Hans and Tonio are separated, years pass, and when Tonio is sixteen years old, his passion for Hans turns to Ingeborg Holm, who makes his heart throb with ecstasy. Tonio, like Friedemann in “Little Herr Friedemann,” is aware that his beloved is “remote and estranged,” but still he prefers her company to that of Magdalena Vermehren, who understands him and laughs or is serious in the right places. Tonio, realizing the implications of his unrequited love for Hans and later for Inge, speaks of being flung to and fro forever “between two crass extremes: between icy intellect and scorching sense.”
In contrast to Hans and Inge is Lisabeta Ivanova, Tonio’s close and candid artist-friend of approximately his own age. Though she offers Tonio consolation during his turmoil, she also calls him bourgeois, because he is drawn to the superficial Hans and Inge and because he wants to be ordinary. Lisabeta and Tonio explore in dialogue the implications of the artist’s existence. Lisabeta, unlike Tonio, is reconciled to her role as an artist.
After thirteen years, Hans returns, and Tonio comes upon him with Inge; Hans and Inge, two of a type, get along well together. Nevertheless, when Tonio, Hans, Magdalena, and Inge all end up at a dance, Tonio tries to make Inge jealous by dancing with Magdalena. Like many of Mann’s disillusioned romantics, Tonio hopes that his beloved will suddenly return the passion that he feels for her. Inge, however, is incapable of feeling passion for Tonio. She is, in fact, oblivious to his anguish and remains at the dance with Hans. Dejectedly, Tonio returns to his room.
The novella ends with a letter that Tonio writes to Lisabeta from his room at Aalsgard. In the letter, Tonio concludes that he can be happy with the unrequited love of his ideal beauty. He says to Lisabeta of his unrequited love that it is “good and fruitful.” He relishes the “longing” in it and the “gentle envy.” He concludes that, through the love, he experiences a “touch of contempt and no little innocent bliss.” Unlike the unrequited love of Johannes Friedemann that leads to Friedemann’s self-loathing and death, the unrequited love of Tonio Kröger somehow consoles and sustains him.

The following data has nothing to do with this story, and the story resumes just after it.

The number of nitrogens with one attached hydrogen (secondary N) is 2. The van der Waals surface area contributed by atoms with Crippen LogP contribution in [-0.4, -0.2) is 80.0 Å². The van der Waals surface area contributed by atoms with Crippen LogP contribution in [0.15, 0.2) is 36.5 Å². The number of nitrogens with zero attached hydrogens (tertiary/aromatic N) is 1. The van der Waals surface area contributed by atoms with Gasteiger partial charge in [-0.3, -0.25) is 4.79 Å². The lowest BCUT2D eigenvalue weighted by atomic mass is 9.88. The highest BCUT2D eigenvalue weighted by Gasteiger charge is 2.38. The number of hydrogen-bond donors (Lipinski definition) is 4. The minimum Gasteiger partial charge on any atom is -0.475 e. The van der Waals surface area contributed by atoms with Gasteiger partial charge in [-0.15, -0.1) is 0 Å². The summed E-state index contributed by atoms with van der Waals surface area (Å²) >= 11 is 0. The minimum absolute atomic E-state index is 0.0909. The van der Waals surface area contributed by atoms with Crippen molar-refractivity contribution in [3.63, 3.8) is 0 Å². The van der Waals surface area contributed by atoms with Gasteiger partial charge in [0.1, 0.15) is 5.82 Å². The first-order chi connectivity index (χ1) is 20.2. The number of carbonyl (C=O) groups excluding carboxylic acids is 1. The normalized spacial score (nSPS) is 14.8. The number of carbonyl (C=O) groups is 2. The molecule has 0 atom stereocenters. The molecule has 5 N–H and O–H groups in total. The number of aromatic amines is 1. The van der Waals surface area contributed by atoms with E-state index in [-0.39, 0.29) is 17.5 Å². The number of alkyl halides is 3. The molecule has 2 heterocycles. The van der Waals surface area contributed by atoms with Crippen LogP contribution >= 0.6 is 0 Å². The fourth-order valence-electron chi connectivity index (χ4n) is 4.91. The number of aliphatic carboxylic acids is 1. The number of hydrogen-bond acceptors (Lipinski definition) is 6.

A significant change in Mann’s later short fiction appears in his treatment of aging. In the earlier works, the protagonists tend to be thirty-year-old disillusioned romantics, characters drawn to youth as much as beauty. The culminating point of this fascination with youth is in the story “Das Wunderkind” (“The Infant Prodigy”), in which the protagonist is eight, looks nine, and is given out for seven. The child, dressed in white silk, has dark circles around his eyes and is already bored, isolated, and somewhat cynical. Nevertheless, the audience is spellbound by the prodigy’s youth.
In Mann’s later works, the protagonists develop a fear of aging. For example, Gustave von Aschenbach in the novella Death in Venice and Frau Rosalie von Tümmler in the novella The Black Swan, upon reaching their early fifties, fall passionately in love as they are dying, Aschenbach of cholera and Tümmler of cancer. As in Mann’s early works, the beloved ones are young. In the later works, however, the protagonists dread their own aging, eventually creating young-old death masks for themselves, masks that, ironically, turn out to be their death masks. In addition to exploring the fear of aging, Mann begins to explore new ideas, such as the effects of evil on passive...